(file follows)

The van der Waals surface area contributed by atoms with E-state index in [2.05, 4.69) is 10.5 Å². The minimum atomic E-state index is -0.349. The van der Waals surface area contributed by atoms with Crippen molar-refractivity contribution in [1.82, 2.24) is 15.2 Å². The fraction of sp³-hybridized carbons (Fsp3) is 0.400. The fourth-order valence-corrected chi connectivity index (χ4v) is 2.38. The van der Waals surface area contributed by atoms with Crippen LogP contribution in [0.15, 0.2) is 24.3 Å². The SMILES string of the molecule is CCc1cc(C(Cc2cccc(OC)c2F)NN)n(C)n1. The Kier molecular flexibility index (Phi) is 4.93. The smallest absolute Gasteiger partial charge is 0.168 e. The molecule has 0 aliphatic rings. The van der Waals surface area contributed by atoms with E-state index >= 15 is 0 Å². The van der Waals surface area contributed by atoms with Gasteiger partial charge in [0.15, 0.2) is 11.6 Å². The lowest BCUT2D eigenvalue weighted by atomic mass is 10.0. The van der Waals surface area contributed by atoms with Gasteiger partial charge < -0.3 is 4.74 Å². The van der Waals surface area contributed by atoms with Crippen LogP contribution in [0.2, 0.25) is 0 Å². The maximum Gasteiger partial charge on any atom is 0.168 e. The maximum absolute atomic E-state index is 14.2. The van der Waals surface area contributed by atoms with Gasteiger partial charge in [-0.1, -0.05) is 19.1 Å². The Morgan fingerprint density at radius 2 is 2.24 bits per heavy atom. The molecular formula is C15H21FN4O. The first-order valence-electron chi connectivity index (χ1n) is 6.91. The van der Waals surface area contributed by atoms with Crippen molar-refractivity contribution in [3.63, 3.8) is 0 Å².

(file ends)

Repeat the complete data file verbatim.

The van der Waals surface area contributed by atoms with E-state index in [2.05, 4.69) is 10.5 Å². The minimum atomic E-state index is -0.349. The van der Waals surface area contributed by atoms with Crippen molar-refractivity contribution in [1.82, 2.24) is 15.2 Å². The fraction of sp³-hybridized carbons (Fsp3) is 0.400. The fourth-order valence-corrected chi connectivity index (χ4v) is 2.38. The van der Waals surface area contributed by atoms with Crippen LogP contribution in [0.15, 0.2) is 24.3 Å². The SMILES string of the molecule is CCc1cc(C(Cc2cccc(OC)c2F)NN)n(C)n1. The Kier molecular flexibility index (Phi) is 4.93. The smallest absolute Gasteiger partial charge is 0.168 e. The molecule has 0 aliphatic rings. The van der Waals surface area contributed by atoms with E-state index >= 15 is 0 Å². The van der Waals surface area contributed by atoms with Gasteiger partial charge in [0.15, 0.2) is 11.6 Å². The lowest BCUT2D eigenvalue weighted by atomic mass is 10.0. The van der Waals surface area contributed by atoms with Gasteiger partial charge < -0.3 is 4.74 Å². The van der Waals surface area contributed by atoms with Crippen LogP contribution in [0.2, 0.25) is 0 Å². The maximum Gasteiger partial charge on any atom is 0.168 e. The maximum absolute atomic E-state index is 14.2. The van der Waals surface area contributed by atoms with Gasteiger partial charge in [-0.1, -0.05) is 19.1 Å². The Morgan fingerprint density at radius 2 is 2.24 bits per heavy atom. The molecular formula is C15H21FN4O. The first-order valence-electron chi connectivity index (χ1n) is 6.91. The van der Waals surface area contributed by atoms with Crippen molar-refractivity contribution in [3.63, 3.8) is 0 Å².